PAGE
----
Wednesday, 17 February 2010

Edward Abbey Day

Today is Edward Abbey Day.
"Growth for the sake of growth is the ideology of the cancer cell."
"Society is like a stew. If you don't stir it up every once in a while then a layer of scum floats to the top."
"The most common form of terrorism in the U.S.A. is that carried on by bulldozers and chain saws."
"In the Soviet Union, government controls industry. In the United States, industry controls government. That is the principal structural difference between the two great oligarchies of our time."

There was a pretty good article yesterday in The Times about how the suburban sprawl is not going well in places. I'm quite a bit darker about it than most.

I can't decide whether the point of this article is that the old lions want to maintain their place on the all-time list or that they really believe what they're saying. Bogle's positions make a lot of sense given his history, and Soros is such a freaking kook who knows what he's going to come out with, but John Reed? I mean, Citibank represents EVERYTHING that's screwed up about our obligations to big banks and their chieftans. Whatever is really going on there, Lloyd Blankfein and Goldman are no good. I keep trying to figure out what societal good these guys provide. I mean, I've spent an inappropriate amount of time trying to figure out why the world is better off with Goldman et al. The stock phrase is doing well by doing good. These guys seem to take evidence of doing good from doing well. Huge disconnect there.

A funny thing that struck me this morning is how successful NPR has become. Public media's come a long way since the father on Family Ties was shilling on telethons. What makes NPR so successful? And by successful I mean that they enjoy incredible ability to pull in funding through donations. Is it that everything else on radio sucks? There's definitely a leftie slant to much of what they do, but when your options for hearing the rightie slant are Rush and Glenn and Hannity and who's the other guy on around here, and that toolbox Bill O'Reilly (but didn't his radio show go out of business), a little leftie slant starts to look just plain wonderful. I don't know.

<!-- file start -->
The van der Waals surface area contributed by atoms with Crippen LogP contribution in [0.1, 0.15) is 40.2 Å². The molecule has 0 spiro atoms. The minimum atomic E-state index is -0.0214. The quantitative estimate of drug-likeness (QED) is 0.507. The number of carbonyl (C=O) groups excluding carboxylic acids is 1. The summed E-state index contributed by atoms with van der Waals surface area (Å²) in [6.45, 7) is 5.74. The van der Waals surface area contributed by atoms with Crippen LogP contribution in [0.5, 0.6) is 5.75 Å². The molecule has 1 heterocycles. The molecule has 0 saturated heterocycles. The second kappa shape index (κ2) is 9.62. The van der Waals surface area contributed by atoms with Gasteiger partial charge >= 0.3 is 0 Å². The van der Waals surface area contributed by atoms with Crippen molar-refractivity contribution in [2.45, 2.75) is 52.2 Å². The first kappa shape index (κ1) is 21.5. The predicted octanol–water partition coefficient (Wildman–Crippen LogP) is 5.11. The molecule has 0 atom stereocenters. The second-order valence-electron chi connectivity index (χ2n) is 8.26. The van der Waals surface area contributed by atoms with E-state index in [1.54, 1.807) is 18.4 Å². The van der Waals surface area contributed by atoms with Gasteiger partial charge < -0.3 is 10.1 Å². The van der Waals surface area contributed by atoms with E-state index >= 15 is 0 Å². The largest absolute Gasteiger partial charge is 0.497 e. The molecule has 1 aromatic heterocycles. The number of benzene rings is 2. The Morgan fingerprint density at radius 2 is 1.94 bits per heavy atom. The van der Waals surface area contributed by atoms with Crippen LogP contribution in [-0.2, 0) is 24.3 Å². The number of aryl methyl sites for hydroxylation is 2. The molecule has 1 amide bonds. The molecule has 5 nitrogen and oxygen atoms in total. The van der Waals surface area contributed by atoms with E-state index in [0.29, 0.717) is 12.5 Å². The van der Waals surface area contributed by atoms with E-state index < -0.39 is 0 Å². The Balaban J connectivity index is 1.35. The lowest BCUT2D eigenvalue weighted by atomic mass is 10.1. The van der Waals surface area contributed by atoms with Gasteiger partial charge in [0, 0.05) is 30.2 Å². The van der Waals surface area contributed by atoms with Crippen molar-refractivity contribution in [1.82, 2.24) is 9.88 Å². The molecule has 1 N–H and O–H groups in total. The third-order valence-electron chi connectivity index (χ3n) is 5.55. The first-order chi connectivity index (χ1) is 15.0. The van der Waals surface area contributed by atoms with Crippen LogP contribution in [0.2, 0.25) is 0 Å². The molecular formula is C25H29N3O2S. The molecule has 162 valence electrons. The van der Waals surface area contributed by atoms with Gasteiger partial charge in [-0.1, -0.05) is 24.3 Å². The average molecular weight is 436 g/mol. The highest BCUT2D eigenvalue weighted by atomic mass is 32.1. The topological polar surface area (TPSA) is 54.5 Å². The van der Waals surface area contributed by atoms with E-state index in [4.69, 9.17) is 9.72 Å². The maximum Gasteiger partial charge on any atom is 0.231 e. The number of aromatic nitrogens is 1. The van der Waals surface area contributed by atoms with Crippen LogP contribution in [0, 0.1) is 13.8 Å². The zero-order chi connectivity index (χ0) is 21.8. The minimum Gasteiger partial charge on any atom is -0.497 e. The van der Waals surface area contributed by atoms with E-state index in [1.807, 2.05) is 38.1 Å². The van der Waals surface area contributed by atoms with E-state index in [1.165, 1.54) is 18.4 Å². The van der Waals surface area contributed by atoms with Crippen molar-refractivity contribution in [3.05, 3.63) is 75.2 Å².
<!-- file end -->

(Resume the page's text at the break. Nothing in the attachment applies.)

Last, whatever anyone thinks of DC's current mayor, Marion Barry is still a complete criminal. The bitch set me up.

When the game is making it look good on Computrainers, here are my notes:
1. I had a significant dead spot at my optimal cadence and power. It's pretty easy for me to roll about 310 watts for a long ass time at about 106 rpm. There were a LOT of times when my option for putting out 310 watts were to either spin like an eggbeater in a smaller gear or push the next gear up. I know this is often the case on the road, but it seemed much magnified on the Computrainer. What's the best approach to overcoming this? Not sure. 285 or so at my regular TT cadence (which at 106 sounds high but doesn't feel high when I'm doing it) feels pretty recovery friendly, so I think the thing to do is just wail on it during the uphills and not worry that the display is showing me a number that will cause me to fracture into tiny little shards if I keep it up too long. No idea if that's right or not, just saying it's what I'm going to try next time.